Have you ever thought about killing a particular TCP connection or just
shaping that traffic down to acceptable levels?

dsniff is a little collection of tools that were build for security
analysis. They include two tools that I'm interested in: tcpnice and tcpkill.

tcpkill is the easier tool to comprehend. It takes the following form:

  tcpkill -9 port 22

The -9 part is a severity specifier, the port 22 part is a tcpdump
filter argument. Internally tcpkill uses libpcap to open a raw socket,
listening to anything that passes the filter (i.e. port 22). For
every TCP packet received, it constructs a corresponding RST packet
and injects it over a raw socket into the host. Increasing the
severity means doing this process multiple times. It's a simple way to
kill just the right connections.

tcpnice is a little different. It takes the following form:

  tcpnice [-I] -n X port 80

Again the port 80 is a tcpdump filter argument. The X is a nice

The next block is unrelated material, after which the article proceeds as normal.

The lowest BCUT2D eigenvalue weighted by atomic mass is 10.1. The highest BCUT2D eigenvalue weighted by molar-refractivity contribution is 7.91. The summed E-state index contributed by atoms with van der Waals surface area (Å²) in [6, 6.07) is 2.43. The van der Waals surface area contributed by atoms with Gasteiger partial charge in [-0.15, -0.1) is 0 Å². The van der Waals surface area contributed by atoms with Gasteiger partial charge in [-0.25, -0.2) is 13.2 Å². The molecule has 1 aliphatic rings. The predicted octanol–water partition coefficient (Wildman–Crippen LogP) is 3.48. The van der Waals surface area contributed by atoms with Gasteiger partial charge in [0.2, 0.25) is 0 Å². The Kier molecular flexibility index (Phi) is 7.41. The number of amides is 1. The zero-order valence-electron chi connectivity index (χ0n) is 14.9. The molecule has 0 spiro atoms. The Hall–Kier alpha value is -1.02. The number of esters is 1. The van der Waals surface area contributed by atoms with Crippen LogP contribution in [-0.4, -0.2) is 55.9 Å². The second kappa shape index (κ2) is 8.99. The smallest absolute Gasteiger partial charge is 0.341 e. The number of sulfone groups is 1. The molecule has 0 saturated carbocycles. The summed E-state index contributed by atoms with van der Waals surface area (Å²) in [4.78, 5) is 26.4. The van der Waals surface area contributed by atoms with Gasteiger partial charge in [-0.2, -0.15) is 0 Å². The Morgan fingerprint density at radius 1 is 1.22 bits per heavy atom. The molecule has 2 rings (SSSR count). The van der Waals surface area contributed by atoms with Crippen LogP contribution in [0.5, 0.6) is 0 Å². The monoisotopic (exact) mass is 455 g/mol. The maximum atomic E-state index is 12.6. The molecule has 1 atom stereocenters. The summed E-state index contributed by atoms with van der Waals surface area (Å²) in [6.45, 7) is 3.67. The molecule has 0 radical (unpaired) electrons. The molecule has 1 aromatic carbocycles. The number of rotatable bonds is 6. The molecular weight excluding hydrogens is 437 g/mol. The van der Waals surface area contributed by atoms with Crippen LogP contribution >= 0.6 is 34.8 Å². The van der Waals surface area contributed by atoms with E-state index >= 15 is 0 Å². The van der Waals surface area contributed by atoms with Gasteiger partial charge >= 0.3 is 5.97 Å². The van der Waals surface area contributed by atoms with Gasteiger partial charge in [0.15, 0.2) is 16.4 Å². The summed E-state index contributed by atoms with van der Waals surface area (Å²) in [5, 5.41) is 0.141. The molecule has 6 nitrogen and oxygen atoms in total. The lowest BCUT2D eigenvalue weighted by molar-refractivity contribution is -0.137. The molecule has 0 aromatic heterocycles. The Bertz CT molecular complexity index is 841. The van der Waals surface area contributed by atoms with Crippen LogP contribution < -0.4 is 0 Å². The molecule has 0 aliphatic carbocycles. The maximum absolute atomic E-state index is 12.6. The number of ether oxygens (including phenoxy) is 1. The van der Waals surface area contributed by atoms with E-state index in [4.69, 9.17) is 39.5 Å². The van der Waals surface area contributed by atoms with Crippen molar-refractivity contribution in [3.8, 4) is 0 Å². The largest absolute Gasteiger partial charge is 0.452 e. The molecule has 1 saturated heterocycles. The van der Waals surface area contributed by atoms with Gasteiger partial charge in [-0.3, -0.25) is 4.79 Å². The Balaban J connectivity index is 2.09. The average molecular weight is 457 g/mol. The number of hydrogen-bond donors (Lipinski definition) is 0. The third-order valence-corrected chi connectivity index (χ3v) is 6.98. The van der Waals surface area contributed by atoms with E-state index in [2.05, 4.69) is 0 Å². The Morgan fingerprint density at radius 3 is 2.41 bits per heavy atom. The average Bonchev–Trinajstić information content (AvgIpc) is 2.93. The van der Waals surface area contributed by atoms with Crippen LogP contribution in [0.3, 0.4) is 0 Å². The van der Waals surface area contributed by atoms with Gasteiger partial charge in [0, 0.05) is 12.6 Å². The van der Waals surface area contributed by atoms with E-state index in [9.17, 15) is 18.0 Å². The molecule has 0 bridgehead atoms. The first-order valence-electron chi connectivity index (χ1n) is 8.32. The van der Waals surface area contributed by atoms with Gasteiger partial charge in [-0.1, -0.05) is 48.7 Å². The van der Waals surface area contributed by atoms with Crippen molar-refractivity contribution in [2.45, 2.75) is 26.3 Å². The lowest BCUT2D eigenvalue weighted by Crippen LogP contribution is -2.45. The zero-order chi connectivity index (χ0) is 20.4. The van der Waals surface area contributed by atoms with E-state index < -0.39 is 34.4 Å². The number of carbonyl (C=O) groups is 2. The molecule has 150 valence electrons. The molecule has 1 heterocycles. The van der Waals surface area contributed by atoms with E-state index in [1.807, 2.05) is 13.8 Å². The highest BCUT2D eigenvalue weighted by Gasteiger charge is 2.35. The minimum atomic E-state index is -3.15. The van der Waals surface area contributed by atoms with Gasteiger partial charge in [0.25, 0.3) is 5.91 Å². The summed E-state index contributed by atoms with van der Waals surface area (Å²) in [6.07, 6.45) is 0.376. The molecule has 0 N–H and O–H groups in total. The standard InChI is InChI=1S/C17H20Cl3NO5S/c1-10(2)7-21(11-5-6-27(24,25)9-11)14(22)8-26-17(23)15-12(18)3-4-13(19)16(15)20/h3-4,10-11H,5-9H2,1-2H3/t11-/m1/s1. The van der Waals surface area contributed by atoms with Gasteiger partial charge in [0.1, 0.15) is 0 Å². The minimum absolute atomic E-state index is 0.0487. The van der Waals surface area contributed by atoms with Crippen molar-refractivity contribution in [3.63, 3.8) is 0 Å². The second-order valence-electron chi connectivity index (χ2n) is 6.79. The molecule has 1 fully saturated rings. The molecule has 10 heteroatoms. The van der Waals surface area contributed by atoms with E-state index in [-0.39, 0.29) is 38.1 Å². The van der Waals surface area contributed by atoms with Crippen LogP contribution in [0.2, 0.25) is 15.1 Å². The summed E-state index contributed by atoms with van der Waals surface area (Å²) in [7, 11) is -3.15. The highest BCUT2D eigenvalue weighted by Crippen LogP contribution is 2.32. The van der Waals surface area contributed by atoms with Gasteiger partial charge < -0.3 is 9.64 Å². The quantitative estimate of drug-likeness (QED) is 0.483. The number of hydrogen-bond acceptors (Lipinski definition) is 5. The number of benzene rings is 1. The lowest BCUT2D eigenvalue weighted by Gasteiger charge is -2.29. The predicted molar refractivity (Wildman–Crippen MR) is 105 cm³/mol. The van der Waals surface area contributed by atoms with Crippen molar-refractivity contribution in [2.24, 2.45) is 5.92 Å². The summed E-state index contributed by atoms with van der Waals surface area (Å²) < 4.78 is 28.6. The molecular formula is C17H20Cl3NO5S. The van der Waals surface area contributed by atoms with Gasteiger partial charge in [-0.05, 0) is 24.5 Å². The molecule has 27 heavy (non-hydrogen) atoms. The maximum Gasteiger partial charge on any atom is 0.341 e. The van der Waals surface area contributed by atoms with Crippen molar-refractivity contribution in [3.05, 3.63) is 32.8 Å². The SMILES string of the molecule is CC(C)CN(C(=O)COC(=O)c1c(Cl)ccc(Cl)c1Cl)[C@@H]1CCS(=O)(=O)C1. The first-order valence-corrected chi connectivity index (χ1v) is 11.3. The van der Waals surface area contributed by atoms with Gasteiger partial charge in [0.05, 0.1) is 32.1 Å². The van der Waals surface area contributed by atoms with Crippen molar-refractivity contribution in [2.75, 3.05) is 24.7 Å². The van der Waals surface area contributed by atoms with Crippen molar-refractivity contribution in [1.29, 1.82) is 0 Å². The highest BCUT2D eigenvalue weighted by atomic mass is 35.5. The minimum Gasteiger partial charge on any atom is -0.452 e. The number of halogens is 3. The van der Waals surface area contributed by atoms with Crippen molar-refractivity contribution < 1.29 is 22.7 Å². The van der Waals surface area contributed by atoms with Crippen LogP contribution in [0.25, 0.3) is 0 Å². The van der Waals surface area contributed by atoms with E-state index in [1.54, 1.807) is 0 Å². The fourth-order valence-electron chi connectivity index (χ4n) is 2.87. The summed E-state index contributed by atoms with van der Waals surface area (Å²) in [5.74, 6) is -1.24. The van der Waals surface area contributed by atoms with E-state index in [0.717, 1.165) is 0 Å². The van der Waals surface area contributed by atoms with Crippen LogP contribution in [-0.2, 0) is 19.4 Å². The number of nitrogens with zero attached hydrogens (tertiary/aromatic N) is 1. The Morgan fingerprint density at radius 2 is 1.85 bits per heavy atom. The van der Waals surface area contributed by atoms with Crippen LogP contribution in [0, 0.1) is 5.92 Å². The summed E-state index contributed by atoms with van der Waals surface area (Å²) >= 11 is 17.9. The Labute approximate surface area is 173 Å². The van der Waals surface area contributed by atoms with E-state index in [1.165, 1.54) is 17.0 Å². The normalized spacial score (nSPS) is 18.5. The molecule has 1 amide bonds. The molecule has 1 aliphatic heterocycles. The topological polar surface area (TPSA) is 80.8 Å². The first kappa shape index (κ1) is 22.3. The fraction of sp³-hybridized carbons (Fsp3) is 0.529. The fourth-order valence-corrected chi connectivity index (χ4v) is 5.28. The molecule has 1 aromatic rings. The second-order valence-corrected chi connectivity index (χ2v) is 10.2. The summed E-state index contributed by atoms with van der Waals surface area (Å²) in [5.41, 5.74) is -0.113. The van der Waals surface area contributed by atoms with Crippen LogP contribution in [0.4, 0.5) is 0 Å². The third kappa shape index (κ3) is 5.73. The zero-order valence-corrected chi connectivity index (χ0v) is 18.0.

value from 1 to 20, where larger values indicate a slower connection.
Again this works by opening a pcap session and then injecting packets
over a raw socket. But this time we inject a TCP segment with a new
TCP window size
The -I option additionally injects a [ICMP source quench](<https://en.wikipedia.org/wiki/Internet_Control_Message_Protocol#Source_quench) packet into the raw socket to further quench the resource hunger of your connections.

This works for well behaved programs, but if your target uses raw
sockets to implement some kind of attack this is not going to work.

tcpnice & tcpkill

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